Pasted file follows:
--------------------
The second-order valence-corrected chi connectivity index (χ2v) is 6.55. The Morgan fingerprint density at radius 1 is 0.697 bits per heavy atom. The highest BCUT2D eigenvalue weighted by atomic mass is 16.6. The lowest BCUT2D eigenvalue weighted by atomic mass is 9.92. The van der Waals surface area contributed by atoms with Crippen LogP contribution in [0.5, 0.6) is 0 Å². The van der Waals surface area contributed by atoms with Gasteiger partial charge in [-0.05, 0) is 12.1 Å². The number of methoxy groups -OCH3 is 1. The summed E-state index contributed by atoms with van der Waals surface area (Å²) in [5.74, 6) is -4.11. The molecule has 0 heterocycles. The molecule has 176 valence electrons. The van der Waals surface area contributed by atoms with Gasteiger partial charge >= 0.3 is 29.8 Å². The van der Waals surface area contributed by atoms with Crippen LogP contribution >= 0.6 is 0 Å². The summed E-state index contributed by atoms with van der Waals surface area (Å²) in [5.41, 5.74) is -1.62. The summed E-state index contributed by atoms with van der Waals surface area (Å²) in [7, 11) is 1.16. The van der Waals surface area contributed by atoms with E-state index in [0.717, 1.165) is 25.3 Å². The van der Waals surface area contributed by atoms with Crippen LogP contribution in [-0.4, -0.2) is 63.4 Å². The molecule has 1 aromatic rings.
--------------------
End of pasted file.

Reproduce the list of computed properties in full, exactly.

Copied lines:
The second-order valence-corrected chi connectivity index (χ2v) is 6.55. The Morgan fingerprint density at radius 1 is 0.697 bits per heavy atom. The highest BCUT2D eigenvalue weighted by atomic mass is 16.6. The lowest BCUT2D eigenvalue weighted by atomic mass is 9.92. The van der Waals surface area contributed by atoms with Crippen LogP contribution in [0.5, 0.6) is 0 Å². The van der Waals surface area contributed by atoms with Gasteiger partial charge in [-0.05, 0) is 12.1 Å². The number of methoxy groups -OCH3 is 1. The summed E-state index contributed by atoms with van der Waals surface area (Å²) in [5.74, 6) is -4.11. The molecule has 0 heterocycles. The molecule has 176 valence electrons. The van der Waals surface area contributed by atoms with Gasteiger partial charge >= 0.3 is 29.8 Å². The van der Waals surface area contributed by atoms with Crippen LogP contribution >= 0.6 is 0 Å². The summed E-state index contributed by atoms with van der Waals surface area (Å²) in [5.41, 5.74) is -1.62. The summed E-state index contributed by atoms with van der Waals surface area (Å²) in [7, 11) is 1.16. The van der Waals surface area contributed by atoms with E-state index in [0.717, 1.165) is 25.3 Å². The van der Waals surface area contributed by atoms with Crippen LogP contribution in [-0.4, -0.2) is 63.4 Å². The molecule has 1 aromatic rings.